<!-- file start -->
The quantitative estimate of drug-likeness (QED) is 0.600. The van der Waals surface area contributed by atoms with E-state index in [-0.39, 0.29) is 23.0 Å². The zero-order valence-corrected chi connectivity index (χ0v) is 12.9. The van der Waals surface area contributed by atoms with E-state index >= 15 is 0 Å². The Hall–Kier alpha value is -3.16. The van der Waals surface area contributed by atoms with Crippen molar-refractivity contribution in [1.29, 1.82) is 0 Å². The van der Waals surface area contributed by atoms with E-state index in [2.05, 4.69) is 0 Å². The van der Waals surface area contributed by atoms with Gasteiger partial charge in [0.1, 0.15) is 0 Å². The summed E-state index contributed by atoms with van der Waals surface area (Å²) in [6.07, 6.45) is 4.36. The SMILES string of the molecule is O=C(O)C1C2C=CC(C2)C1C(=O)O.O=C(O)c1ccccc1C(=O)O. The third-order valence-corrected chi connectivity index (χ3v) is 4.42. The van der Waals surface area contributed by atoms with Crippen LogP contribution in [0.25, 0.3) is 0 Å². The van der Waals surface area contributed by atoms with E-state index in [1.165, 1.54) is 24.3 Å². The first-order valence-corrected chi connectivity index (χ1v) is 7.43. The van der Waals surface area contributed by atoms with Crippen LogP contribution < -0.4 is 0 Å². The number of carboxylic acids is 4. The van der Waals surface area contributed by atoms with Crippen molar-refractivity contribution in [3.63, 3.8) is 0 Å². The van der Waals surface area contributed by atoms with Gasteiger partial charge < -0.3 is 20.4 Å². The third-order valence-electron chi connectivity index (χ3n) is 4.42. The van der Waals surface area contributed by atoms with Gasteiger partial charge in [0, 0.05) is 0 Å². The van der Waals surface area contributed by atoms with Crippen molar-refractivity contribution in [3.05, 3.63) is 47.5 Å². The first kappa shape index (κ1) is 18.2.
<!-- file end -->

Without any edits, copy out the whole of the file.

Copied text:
The quantitative estimate of drug-likeness (QED) is 0.600. The van der Waals surface area contributed by atoms with E-state index in [-0.39, 0.29) is 23.0 Å². The zero-order valence-corrected chi connectivity index (χ0v) is 12.9. The van der Waals surface area contributed by atoms with E-state index >= 15 is 0 Å². The Hall–Kier alpha value is -3.16. The van der Waals surface area contributed by atoms with Crippen molar-refractivity contribution in [1.29, 1.82) is 0 Å². The van der Waals surface area contributed by atoms with E-state index in [2.05, 4.69) is 0 Å². The van der Waals surface area contributed by atoms with Gasteiger partial charge in [0.1, 0.15) is 0 Å². The summed E-state index contributed by atoms with van der Waals surface area (Å²) in [6.07, 6.45) is 4.36. The SMILES string of the molecule is O=C(O)C1C2C=CC(C2)C1C(=O)O.O=C(O)c1ccccc1C(=O)O. The third-order valence-corrected chi connectivity index (χ3v) is 4.42. The van der Waals surface area contributed by atoms with Crippen LogP contribution in [0.25, 0.3) is 0 Å². The van der Waals surface area contributed by atoms with E-state index in [1.165, 1.54) is 24.3 Å². The first-order valence-corrected chi connectivity index (χ1v) is 7.43. The van der Waals surface area contributed by atoms with Crippen LogP contribution < -0.4 is 0 Å². The number of carboxylic acids is 4. The van der Waals surface area contributed by atoms with Crippen molar-refractivity contribution in [3.63, 3.8) is 0 Å². The van der Waals surface area contributed by atoms with Gasteiger partial charge < -0.3 is 20.4 Å². The third-order valence-electron chi connectivity index (χ3n) is 4.42. The van der Waals surface area contributed by atoms with Gasteiger partial charge in [0, 0.05) is 0 Å². The van der Waals surface area contributed by atoms with Crippen molar-refractivity contribution in [3.05, 3.63) is 47.5 Å². The first kappa shape index (κ1) is 18.2.